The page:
Skip to content

Audio Reflection (auf Deutsch! :D Actually in English)

This project was less of a doozey than the last. I managed the baseline criteria: make the audio of appropriate length; use three audio tracks; adjusted the bass and treble mix of the audio tracks and went splice-happy. No licenses were used, since I generated all the audio. I used a script of two original texts: a poem from high school, and a reflection paper for my German drama class. Those (along with a ‘translation’ of both pieces to be used for the audio revision) are my source texts which I manipulated for this audio project. I recorded some strumming and chord progressions modelled around “I’d Like to Walk Around in Your Mind Someday” by Vashti Bunyan. (I justify here fair use because firstly, the song is used in an educational context; and secondly, the song was not copied in its exact original form without modification.) Altogether, I think the project well-met the baseline criteria, as I have just outlined. I will later approach aspirational criteria.

As for the rationale, I had some good ideas and some weaker. The poem and German essay came from a place of teacher-appreciation. I decided to create my audio project based on these two pieces, because I really don’t think students frankly discuss how much they and their thinking have been shaped by teachers and professors. Giving that appreciation shows the instructor that they perform their duties impactfully, but also shows the student’s willingness to admit that their earlier ideas or blank slates required improvement and addition. That process is long and arduous. I thought it appropriate to display its fruits.

And as for the musical track, its original lyrics relate thematically to my intentions. In Vashti’s song, the narrator speaks in apostrophe, and enumerates the ways they would “like to walk around in [the recipient’s] mind someday”. Though I could not use the lyrics as an intertext, I tried to use some of the mellow chord progressions to convey a heartwarming mood to complement the spoken poem and German essay. This bespeaks much about my intentions, insofar that I wanted to create a charming and heartfelt audio production. Take that as one of my goals. Another one of my goals was to successfully and artistically merge an English and German clip. This is more up in the air, and I’m uncertain whether I’ve accomplished it in this iteration. I’ll come back to that in revision.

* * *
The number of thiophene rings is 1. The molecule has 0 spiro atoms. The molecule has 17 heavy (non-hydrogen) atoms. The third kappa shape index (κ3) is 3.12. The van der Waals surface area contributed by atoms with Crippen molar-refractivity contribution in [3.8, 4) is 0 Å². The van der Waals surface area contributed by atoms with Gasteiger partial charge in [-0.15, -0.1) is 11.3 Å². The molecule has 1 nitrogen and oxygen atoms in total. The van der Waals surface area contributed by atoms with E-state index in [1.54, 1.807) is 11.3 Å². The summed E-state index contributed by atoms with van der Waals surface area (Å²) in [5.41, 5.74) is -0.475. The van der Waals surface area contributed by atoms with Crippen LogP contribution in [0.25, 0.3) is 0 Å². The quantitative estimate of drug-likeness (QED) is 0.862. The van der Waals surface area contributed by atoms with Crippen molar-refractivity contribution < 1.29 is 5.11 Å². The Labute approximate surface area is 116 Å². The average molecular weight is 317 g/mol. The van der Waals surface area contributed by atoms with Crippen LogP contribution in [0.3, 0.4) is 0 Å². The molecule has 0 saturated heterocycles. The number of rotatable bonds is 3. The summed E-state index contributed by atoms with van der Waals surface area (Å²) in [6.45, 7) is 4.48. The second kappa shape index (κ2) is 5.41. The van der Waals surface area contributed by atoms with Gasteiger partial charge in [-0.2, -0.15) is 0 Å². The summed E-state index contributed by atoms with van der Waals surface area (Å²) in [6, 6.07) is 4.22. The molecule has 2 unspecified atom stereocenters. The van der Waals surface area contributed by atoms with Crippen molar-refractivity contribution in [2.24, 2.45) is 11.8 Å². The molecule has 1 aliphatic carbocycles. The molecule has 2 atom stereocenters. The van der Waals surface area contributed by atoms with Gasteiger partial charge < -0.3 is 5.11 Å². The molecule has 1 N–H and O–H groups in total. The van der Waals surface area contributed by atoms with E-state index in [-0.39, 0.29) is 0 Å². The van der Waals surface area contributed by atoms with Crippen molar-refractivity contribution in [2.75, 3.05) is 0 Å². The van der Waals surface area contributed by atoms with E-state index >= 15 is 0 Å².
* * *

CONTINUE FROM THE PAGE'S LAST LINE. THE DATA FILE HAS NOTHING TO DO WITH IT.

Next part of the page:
As for challenges, the biggest were in recording and production. I don’t know if it was cleverer to produce all of my own audio rather than to use prerecorded samples. It caused frustration in getting the equalization on my guitar tracks right, only to discover that my old Peavy amp buzzes weirdly and doesn’t record direct-line audio right. So, I set up my condenser and stuck with recording my acoustic guitar. That worked fine, and adjusting the bass and treble in Audacity made the guitar track sound rich and smooth. Another problem was that my laptop microphone sufficed for nothing in this project. It was fine to draft on, but besides that, the quality was crap, it didn’t pick up audio strongly enough, and I doubt the ability to master tracks rendered from it well. Breaking out the condenser microphone solved this immediately. Even if it’s a cheap microphone, it’s of good quality. And altogether, though it required more time, I’m happier with myself that I recorded my own audio. It provided me a great range of creative freedom I wouldn’t otherwise have.

In terms of aspirational criteria, my project meets a mixture of the criteria. I think the volume balanced well, with the guitar track not overpowering the vocals. Clipping was also eliminated where heard, and I made sure the volume balance wasn’t overwhelming. I believe the switches between the English and the German were discernable enough, in that there were sufficient spaces between the differing clips. (Although, I think the transitions could be tightened. Choppiness was nonexistent, though, from having cleaned up the audio.) The effects new to me were: envelope, bass and treble, and crossfade. Envelope was useful for minimizing clipping and reducing S-hiss; bass and treble for adjusting the equalization; and crossfade for making deliciously slick transitions between two track sections. I believe I used alignment to position the poetry and essay clips to be in pseudo-conversation with each other. This is conveyed specifically by the essay clips following each stanza, as if to comment with example. This alignment leads to my genre methods, which would come from poetry readings (not uncommonly done to music) and bilingual text and audio. In layering the poem over the guitar track, I enacted a modern practice of poets backing their live readings with music. For the bilingual nature of the project, it’s a matter of each language commenting on a source text. As for audience, it would seriously have to be bilingual German-English speakers interested in artforms such as poetry and drama. There’s not controverting that. As for emphasis of the sources’ meanings or overtones, I’m unsure if accomplished that.

Alright, that’s my longwinded reflection! I hope that provided much more background on my audio project than what I provided for my visual.